'Trees aren't messy.' Una rose on her elbow. 'And what about firewood? I don't like coal.'

'Eh? You lie a piece more uphill and you'll lie more natural,' said Mr Dudeney, with his provoking deaf smile. 'Now press your face down and smell to the turf. That's Southdown thyme which makes our Southdown mutton beyond compare, and, my mother told me, 'twill cure anything except broken necks, or hearts. I forget which.'

They sniffed, and somehow forgot to lift their cheeks from the soft thymy cushions.

This is from "Rewards and Fairies" "The Knife and Naked Chalk Hill" http://pinkmonkey.com/dl/library1/digi300.pdf

I can't understand the meaning below "You lie a piece more uphill and you'll lie more natural,' "

Does it mean that she lies unnaturally?

I am glad if some one kindly teach me.

1 Answer 1


The line is not said by Una (she), but by Mr Dudeney.

Mr Dudeney is contrasting where Una and Dan live in the valley where the dense forest is

live amoung them messy trees in the Weald

with living on the top of a hill (from where he is speaking)

when he might ha' stayed here and look'd all about him

Mr Budeney's preference is to be on the hill with unobstructed views since he is a shepard

You lie a piece more uphill and you'll lie more natural
if you are higher up the hill, you'll feel more natural/comfortable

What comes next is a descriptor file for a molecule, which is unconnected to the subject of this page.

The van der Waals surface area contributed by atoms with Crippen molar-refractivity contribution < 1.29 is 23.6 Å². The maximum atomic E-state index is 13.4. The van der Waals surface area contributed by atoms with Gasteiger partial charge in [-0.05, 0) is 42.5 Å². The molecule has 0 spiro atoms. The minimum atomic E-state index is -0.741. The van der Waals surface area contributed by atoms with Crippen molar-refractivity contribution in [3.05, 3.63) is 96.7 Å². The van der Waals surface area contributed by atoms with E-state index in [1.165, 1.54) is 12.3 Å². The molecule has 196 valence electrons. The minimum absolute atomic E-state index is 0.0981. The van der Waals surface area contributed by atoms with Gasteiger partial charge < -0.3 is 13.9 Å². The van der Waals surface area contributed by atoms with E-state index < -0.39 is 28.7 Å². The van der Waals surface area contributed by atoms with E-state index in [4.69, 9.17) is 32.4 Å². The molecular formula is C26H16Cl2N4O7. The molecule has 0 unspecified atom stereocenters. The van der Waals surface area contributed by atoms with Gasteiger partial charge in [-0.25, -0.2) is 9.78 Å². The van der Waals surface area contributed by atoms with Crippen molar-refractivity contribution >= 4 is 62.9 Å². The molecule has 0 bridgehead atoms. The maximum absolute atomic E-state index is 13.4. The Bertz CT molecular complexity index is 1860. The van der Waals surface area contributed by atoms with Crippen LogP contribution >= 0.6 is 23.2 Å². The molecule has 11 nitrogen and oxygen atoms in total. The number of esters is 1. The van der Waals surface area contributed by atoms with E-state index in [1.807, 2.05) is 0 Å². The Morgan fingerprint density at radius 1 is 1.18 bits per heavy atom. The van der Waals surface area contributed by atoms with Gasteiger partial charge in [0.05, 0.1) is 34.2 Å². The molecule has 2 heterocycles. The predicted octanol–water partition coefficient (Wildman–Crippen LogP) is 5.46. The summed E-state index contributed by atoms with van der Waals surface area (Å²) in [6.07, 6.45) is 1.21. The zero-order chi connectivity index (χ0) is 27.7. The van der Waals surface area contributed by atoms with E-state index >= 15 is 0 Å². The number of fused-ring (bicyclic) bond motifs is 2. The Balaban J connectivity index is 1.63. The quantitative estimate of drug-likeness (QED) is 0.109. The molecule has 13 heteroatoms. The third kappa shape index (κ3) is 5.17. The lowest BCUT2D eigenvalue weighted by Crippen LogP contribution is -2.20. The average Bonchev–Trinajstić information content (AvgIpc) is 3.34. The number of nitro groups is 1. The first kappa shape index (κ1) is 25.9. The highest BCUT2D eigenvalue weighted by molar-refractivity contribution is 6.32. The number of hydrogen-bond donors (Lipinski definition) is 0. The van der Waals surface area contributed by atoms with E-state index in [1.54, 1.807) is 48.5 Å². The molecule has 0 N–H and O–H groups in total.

lie = position
piece = place
natural = natural / comfortable

More can be found here.

  • Thank you so much for your answer! It is so tough to grasp the meaning for non native. Commented Nov 1, 2016 at 5:33
  • 1
    I suspect this is almost impossible to grasp for a native speaker too. Kipling is trying to write in the Sussex dialect, a dialect that is now almost dead. I've lived here all my life, but never heard anyone using piece for place (but I'm sure Peter's answer is correct, from the context). You can hear the old sussex dialect if you listen to the songs of the Copper Family. thecopperfamily.com
    – James K
    Commented Nov 1, 2016 at 8:05
  • 1
    @JamesK Piece here doesn't signify "place" but "distance"--"a piece more uphill" means "further uphill". This idiom was still current when I was growing up in East Alabama in the 1950s and 60s. Commented Feb 16, 2017 at 1:12

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